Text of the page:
Recently, the Supreme Court agreed to hear a case that could determine whether the government can use information obtained from cell phone companies to find out a person’s location – and whether they can do this without a warrant. In the past, the highest court has prevented government authorities from using GPS devices to track someone’s movement. Additionally, the court has ruled that authorities must get a warrant before searching the contents of a suspect’s phone. The case in question, Carpenter v. United States, will consider whether an officer can access a cell phone’s historical data (up to 127 days) in order to see where a person has been, so that a suspect can be located near the scene of a crime.
A 1979 case, Smith v. Maryland, found that a person suspected of robbery could not expect the numbers dialed from his phone to be protected by the right to privacy. In its reasoning, the court argued that the suspect voluntarily gave the information to the cell phone company just by being a customer of that company. This has come to be known as the third-party doctrine.
Federal appeals courts cited Smith in their decisions, arguing that a person voluntarily gives up their data to the cell phone company when they become a customer and therefore no warrant is needed in acquiring data indicating patterns of movement. Under the Stored Communications Act (SCA), a key statute in this case, prosecutors are required to get approval from a court before obtaining tracking data. However, to get court approval, prosecutors don’t need to demonstrate probable cause as is the case with a warrant. Rather, according to the SCA, they only need to show that there were “specific and articulable facts showing that there are reasonable grounds to believe” that the data “are relevant and material to an ongoing criminal investigation.”
The Specifics of the Case
The SCA loomed large in the case of Timothy Carpenter, who was accused of leading a series of armed robberies in Ohio and Michigan. Using the SCA, the government obtained cell phone records for 16 phone numbers. One of those numbers belonged to Carpenter. Using this data, officers were able to uncover several months of cell-site records. Law-enforcement officials were then able to determine that between 2010 and 2011, Carpenter’s phone connected to cell towers in proximity to the robberies in question.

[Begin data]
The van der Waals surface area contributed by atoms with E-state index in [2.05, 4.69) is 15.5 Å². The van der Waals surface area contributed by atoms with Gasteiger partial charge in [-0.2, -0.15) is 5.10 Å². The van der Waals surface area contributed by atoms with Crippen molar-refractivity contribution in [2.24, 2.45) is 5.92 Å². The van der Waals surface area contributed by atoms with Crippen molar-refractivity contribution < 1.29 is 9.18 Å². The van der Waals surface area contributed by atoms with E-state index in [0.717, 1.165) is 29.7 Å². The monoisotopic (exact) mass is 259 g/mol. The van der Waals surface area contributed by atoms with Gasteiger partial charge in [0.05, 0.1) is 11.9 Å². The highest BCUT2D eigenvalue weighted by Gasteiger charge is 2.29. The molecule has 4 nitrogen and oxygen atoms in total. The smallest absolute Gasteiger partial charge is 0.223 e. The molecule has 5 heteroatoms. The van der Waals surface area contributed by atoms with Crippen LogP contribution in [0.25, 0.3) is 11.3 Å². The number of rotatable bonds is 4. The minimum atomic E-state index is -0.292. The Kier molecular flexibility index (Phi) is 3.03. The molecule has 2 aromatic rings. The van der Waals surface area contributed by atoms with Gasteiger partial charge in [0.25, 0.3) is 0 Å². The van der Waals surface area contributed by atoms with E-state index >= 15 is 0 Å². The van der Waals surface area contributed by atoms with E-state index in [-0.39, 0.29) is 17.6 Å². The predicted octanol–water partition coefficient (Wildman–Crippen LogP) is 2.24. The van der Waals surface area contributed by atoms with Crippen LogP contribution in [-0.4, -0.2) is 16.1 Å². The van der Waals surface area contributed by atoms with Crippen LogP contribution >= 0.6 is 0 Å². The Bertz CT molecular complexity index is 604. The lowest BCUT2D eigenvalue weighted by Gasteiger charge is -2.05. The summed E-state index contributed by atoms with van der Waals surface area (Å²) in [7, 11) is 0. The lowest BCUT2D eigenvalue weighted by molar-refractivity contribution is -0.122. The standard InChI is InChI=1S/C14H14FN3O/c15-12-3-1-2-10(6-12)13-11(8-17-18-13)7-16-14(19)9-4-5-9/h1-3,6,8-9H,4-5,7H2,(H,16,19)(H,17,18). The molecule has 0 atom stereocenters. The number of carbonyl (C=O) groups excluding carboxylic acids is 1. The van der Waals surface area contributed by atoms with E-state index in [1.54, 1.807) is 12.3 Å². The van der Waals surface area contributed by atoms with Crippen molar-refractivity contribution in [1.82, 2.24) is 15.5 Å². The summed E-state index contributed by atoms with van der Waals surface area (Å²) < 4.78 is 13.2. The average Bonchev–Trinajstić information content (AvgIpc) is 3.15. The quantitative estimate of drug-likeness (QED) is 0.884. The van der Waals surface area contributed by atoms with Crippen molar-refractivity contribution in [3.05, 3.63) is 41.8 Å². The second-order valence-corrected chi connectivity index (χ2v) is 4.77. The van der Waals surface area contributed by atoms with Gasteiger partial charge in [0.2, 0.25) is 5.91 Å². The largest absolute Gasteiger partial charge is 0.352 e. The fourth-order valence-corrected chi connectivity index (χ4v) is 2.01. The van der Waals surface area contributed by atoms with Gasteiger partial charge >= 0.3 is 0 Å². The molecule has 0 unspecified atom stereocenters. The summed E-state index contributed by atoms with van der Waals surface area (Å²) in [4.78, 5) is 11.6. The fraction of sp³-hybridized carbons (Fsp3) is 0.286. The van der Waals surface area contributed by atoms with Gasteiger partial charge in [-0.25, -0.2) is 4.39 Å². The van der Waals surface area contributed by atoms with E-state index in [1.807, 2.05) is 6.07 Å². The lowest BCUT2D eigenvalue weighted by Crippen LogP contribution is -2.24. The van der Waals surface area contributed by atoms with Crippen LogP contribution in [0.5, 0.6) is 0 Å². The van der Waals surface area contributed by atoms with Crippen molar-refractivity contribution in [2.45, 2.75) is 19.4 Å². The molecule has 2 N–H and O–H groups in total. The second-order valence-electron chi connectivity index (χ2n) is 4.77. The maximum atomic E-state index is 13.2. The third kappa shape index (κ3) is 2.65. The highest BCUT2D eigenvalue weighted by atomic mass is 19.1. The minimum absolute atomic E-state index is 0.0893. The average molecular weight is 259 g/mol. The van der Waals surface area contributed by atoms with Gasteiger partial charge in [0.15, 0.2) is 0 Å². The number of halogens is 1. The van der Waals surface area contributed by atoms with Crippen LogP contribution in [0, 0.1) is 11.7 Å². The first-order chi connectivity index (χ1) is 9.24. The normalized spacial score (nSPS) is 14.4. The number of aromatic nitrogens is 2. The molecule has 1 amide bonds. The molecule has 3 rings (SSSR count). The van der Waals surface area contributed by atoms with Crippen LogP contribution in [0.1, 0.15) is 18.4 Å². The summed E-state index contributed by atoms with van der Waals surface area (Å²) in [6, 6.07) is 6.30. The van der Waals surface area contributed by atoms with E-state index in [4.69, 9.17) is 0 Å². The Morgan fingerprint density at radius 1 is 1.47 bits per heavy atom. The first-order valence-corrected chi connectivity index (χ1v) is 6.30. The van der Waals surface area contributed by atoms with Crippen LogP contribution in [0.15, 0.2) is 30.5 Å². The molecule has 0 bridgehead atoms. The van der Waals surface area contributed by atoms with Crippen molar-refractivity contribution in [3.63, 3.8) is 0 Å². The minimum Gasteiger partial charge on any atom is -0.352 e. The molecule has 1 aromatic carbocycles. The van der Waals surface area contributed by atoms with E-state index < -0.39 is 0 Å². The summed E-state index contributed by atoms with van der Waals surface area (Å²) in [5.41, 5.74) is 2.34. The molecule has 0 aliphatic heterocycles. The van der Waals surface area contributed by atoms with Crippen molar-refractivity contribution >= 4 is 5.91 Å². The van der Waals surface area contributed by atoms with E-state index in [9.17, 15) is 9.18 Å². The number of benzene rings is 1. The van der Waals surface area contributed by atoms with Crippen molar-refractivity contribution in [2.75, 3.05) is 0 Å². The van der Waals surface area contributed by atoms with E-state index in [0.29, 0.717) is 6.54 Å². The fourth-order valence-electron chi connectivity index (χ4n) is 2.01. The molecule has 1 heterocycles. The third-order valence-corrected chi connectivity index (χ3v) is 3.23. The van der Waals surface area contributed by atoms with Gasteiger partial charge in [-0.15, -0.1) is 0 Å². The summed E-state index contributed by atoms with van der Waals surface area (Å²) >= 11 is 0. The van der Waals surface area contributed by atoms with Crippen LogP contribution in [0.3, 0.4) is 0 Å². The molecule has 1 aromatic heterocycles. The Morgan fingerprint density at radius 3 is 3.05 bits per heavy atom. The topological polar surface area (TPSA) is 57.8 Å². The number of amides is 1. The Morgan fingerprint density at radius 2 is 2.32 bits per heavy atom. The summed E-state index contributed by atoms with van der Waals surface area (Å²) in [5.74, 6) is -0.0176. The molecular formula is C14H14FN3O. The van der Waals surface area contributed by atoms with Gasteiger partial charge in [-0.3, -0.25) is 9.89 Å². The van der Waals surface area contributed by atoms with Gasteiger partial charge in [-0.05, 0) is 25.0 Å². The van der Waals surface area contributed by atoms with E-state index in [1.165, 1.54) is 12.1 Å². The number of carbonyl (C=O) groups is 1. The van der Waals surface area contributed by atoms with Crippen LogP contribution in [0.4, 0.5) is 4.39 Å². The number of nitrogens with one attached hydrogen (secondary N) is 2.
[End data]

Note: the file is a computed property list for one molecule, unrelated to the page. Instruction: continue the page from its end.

Lower Court’s Decision
In making its decision, the United States Court of Appeals for the Sixth Circuit found “that the government’s collection of business records containing cell-site data was not a search under the Fourth Amendment.” However, the court wrestled with the problem of fluctuating “public attitudes toward new and evolving technology.” And in the final page of her concurrence, Judge Jane Strance noted that “we have more work to do to determine the best methods for assessing the application of the Fourth Amendment in the context of new technology.”
The United States Court of Appeals for the Fourth Circuit argued in a similar case that Smith was binding and that applying the stricter standards of a warrant “risks an imbalance of the most dangerous sort, for it allows criminals to utilize the latest in technological development to commit crime and hamstrings the ability of law enforcement to capitalize upon those same developments to prevent crime.” The Fourth Circuit added that the Supreme Court could eventually extinguish the third-party doctrine, “but without a change in controlling law, we cannot conclude that the Government violated the Fourth Amendment in this case.”
Carpenter v. United States will be heard by the Supreme Court during the term beginning in October.